Prince of Persia: The Fallen King Review

After a very successful run on the last generation of consoles, Prince of Persia has been reimagined for the current generation.  At the same time, Ubisoft also hoped to make some bold new inroads on portables as well, an area that’s always been underserved by the Prince.  This strategy began with Prince of Persia: The Fallen King.


I was very torn on Prince of Persia: The Fallen King.  They tried to do some new things, and they succeeded on some accounts.  However, after all is said and done, the mistakes add up to make this a really bad game.  Let’s take a closer look.

Prince of Persia: The Fallen King looks very bright.  The backgrounds are sharp and look like Persia far more than the recent PoP game does.  Therefore, it’s a shame that the Prince looks so blobby.  Oh, sure, he’s animated well, but that’s because there’s no detail in him or his wizard friend Zal.  None of the enemies, like the corrupted guards that you fight frequently, look very clear at all. I couldn’t tell what I was killing half of the time. Man, I hated the music in Prince of Persia: The Fallen King.  It’s hard to describe.  It’s droning, boring garbage.  Maybe if the rest of the game would have been more atmospheric, it would have added to it.  Instead, it just ended up bothering me.   The other sounds fare a little better, but this is by far the worst music I’ve heard in a game for a long, long time.

Like most people, I have two feet.  I use these feet for a variety of tasks, from walking to running to tapping out a beat to my favorite song (currently “White Winter Hymnal” by Fleet Foxes).  In other words, they are very useful and I enjoy having them.


While I like the use of my feet, they have a very limited skill set.  For instance, I am unable to eat with my feet.  I cannot breathe with my feet.  I cannot use a scissors with my feet.  If I would try, the results would be disastrous, messy and, more than likely, very painful.


This brings us to Prince of Persia: The Fallen King.  The touchscreen on the DS has a very limited skill set, but within simple constraints, it works very well and can enhance many games. However, this review is serving as a notice to developers everywhere.  I want you all to pay attention carefully, because what I am about to say will help you enormously:  Just because the DS has a touch screen doesn’t mean you have to use it exclusively for every task ever.  I know you like the touch screen, but seriously, it just does not work for every game.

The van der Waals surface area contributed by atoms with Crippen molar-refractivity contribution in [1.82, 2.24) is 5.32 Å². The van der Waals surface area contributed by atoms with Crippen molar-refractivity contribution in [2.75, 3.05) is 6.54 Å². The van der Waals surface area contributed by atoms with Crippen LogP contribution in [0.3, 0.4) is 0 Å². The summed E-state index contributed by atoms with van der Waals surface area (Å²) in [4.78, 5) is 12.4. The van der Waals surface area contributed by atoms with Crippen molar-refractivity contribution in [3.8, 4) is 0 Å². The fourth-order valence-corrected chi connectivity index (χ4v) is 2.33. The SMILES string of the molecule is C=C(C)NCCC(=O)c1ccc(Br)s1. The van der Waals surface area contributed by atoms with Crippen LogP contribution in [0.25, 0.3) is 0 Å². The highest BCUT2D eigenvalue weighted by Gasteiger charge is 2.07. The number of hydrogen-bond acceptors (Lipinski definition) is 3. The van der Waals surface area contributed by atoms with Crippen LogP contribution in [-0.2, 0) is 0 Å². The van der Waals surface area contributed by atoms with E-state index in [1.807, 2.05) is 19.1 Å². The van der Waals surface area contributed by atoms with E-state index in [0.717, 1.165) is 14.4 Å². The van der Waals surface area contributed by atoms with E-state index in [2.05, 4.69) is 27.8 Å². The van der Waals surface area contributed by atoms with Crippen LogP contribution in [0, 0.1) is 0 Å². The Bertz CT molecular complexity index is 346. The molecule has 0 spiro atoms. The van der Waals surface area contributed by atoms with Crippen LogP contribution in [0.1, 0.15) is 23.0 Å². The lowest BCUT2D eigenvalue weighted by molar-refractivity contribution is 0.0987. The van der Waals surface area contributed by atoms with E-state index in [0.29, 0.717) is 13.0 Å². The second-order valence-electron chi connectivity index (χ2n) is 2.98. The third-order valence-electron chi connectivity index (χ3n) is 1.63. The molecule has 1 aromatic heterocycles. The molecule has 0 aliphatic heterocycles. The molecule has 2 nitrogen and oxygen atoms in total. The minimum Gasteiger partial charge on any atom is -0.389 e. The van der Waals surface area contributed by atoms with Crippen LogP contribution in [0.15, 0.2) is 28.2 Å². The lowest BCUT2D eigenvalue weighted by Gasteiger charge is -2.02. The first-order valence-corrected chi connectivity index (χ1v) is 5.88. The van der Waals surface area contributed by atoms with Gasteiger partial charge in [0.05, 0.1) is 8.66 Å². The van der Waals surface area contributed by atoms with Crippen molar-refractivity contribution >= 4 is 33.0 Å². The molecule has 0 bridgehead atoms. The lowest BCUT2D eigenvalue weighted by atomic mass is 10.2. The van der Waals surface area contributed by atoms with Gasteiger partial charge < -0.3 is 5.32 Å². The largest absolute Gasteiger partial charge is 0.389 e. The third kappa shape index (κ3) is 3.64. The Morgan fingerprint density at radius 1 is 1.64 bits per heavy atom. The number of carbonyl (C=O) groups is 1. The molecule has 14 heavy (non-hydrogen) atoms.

For instance, holding the stylus in front of the Prince makes him run or walk, depending on how far in front of him it is.  Here’s the kicker:  When he runs up to a gap, he doesn’t automatically jump.  No, he HANGS OFF THE EDGE.  To make him jump, you have to tap the area of the platform you want him to jump to, and sometimes you happen to hit the correct area to make him jump and sometimes you don’t.


This happens a lot:  Sometimes the controls will work great, like when you’re making the Prince scurry up a wall.  Most times, they’re so head-slappingly awful that you can’t even imagine who thought of this idea.  They result in constant frustrating deaths that sap all enjoyment out of this game.  Prince of Persia is supposed to be a game of precision and timing.  It needs to be played with face buttons.  End of story.

Prince of Persia: The Fallen King is very repetitive.  In each level, you need to get to the end of the level.  Maybe you fight a boss, maybe you flip a switch, or maybe you just run into a pillar of light that signifies the end.  Along the way, you kill corrupted guards, avoid sawblades and learn new abilities.


The most frustrating thing about the gameplay in Fallen King is that there are flashes of brilliance.  There are moments when you do a puzzle and think, “Wow!  They put some good thought into that!”  Then, the puzzle gets followed by YET ANOTHER area where you’re trapped until you can kill X amount of guards by tapping on them until they fall over.  I mean, what gives?


Still, they did so some things right.  There are checkpoints sprinkled about liberally throughout the levels so that once you pass a particularly frustrating area, you come across a checkpoint almost immediately.  While this is great, it makes me wonder: If they knew that a certain area was extremely frustrating, why didn’t they fix it?  The whole game smacks of a rush job that would have been better with a little bit more forethought and planning.

There are coins sprinkled throughout each level.  You probably won’t be able to gather them all on your first pass through, so you can revisit the levels with newfound powers.  The coins can open up doors to other areas, so you might want to get them all.  There are also treasure chests in each level, and getting all of the chests in a level confers new abilities, like increased health.  It’s nice, but since the controls are so bad and the levels so uninspired, you probably aren’t going to care.

Ron Burke is the Editor in Chief for Gaming Trend. Currently living in Fort Worth, Texas, Ron is an old-school gamer who enjoys CRPGs, action/adventure, platformers, music games, and has recently gotten into tabletop gaming. Ron is also a fourth degree black belt, with a Master's rank in Matsumura Seito Shōrin-ryū, Moo Duk Kwan Tang Soo Do, Universal Tang Soo Do Alliance, and International Tang Soo Do Federation. He also holds ranks in several other styles in his search to be a well-rounded fighter. Ron has been married to Gaming Trend Editor, Laura Burke, for 21 years. They have three dogs - Pazuzu (Irish Terrier), Atë, and Calliope (both Australian Kelpie/Pit Bull mixes).
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